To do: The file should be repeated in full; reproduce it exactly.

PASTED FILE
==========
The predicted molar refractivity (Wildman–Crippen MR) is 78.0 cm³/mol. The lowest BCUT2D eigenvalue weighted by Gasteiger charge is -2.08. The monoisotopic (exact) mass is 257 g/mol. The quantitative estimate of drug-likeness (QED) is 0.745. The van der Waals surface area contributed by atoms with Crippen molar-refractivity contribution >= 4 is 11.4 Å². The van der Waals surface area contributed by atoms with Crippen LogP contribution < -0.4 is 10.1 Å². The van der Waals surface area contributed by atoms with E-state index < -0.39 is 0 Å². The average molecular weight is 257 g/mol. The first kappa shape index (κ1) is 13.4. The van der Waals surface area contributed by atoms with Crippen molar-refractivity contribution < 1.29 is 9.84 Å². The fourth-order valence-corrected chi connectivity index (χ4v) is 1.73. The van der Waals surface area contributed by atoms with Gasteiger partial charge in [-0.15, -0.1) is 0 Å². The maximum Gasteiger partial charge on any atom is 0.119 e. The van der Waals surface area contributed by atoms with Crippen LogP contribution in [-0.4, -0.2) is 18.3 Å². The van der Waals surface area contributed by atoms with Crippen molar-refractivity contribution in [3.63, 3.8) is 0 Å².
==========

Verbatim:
The predicted molar refractivity (Wildman–Crippen MR) is 78.0 cm³/mol. The lowest BCUT2D eigenvalue weighted by Gasteiger charge is -2.08. The monoisotopic (exact) mass is 257 g/mol. The quantitative estimate of drug-likeness (QED) is 0.745. The van der Waals surface area contributed by atoms with Crippen molar-refractivity contribution >= 4 is 11.4 Å². The van der Waals surface area contributed by atoms with Crippen LogP contribution < -0.4 is 10.1 Å². The van der Waals surface area contributed by atoms with E-state index < -0.39 is 0 Å². The average molecular weight is 257 g/mol. The first kappa shape index (κ1) is 13.4. The van der Waals surface area contributed by atoms with Crippen molar-refractivity contribution < 1.29 is 9.84 Å². The fourth-order valence-corrected chi connectivity index (χ4v) is 1.73. The van der Waals surface area contributed by atoms with Gasteiger partial charge in [-0.15, -0.1) is 0 Å². The maximum Gasteiger partial charge on any atom is 0.119 e. The van der Waals surface area contributed by atoms with Crippen LogP contribution in [-0.4, -0.2) is 18.3 Å². The van der Waals surface area contributed by atoms with Crippen molar-refractivity contribution in [3.63, 3.8) is 0 Å².